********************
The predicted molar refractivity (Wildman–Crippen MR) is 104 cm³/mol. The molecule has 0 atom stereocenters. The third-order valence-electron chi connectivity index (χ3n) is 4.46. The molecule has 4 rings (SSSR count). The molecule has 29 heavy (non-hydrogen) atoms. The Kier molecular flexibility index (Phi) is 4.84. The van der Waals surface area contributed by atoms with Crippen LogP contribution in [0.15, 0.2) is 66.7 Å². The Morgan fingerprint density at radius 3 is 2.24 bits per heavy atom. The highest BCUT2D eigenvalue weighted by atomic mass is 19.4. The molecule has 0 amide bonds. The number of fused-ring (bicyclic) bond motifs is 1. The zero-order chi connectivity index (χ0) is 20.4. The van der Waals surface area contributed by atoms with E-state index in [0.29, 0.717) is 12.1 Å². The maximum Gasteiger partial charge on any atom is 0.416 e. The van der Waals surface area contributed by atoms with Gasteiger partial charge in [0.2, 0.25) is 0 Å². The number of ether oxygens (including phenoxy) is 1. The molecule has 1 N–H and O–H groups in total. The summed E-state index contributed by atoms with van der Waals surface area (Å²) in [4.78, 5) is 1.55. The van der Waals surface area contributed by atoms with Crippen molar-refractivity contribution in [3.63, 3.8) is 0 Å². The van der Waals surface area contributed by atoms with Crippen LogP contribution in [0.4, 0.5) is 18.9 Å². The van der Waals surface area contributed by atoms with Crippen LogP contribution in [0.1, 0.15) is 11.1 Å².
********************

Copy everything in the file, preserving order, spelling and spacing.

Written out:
The predicted molar refractivity (Wildman–Crippen MR) is 104 cm³/mol. The molecule has 0 atom stereocenters. The third-order valence-electron chi connectivity index (χ3n) is 4.46. The molecule has 4 rings (SSSR count). The molecule has 29 heavy (non-hydrogen) atoms. The Kier molecular flexibility index (Phi) is 4.84. The van der Waals surface area contributed by atoms with Crippen LogP contribution in [0.15, 0.2) is 66.7 Å². The Morgan fingerprint density at radius 3 is 2.24 bits per heavy atom. The highest BCUT2D eigenvalue weighted by atomic mass is 19.4. The molecule has 0 amide bonds. The number of fused-ring (bicyclic) bond motifs is 1. The zero-order chi connectivity index (χ0) is 20.4. The van der Waals surface area contributed by atoms with E-state index in [0.29, 0.717) is 12.1 Å². The maximum Gasteiger partial charge on any atom is 0.416 e. The van der Waals surface area contributed by atoms with Gasteiger partial charge in [0.2, 0.25) is 0 Å². The number of ether oxygens (including phenoxy) is 1. The molecule has 1 N–H and O–H groups in total. The summed E-state index contributed by atoms with van der Waals surface area (Å²) in [4.78, 5) is 1.55. The van der Waals surface area contributed by atoms with Crippen molar-refractivity contribution in [3.63, 3.8) is 0 Å². The van der Waals surface area contributed by atoms with Crippen LogP contribution in [0.4, 0.5) is 18.9 Å². The van der Waals surface area contributed by atoms with Crippen LogP contribution in [0.1, 0.15) is 11.1 Å².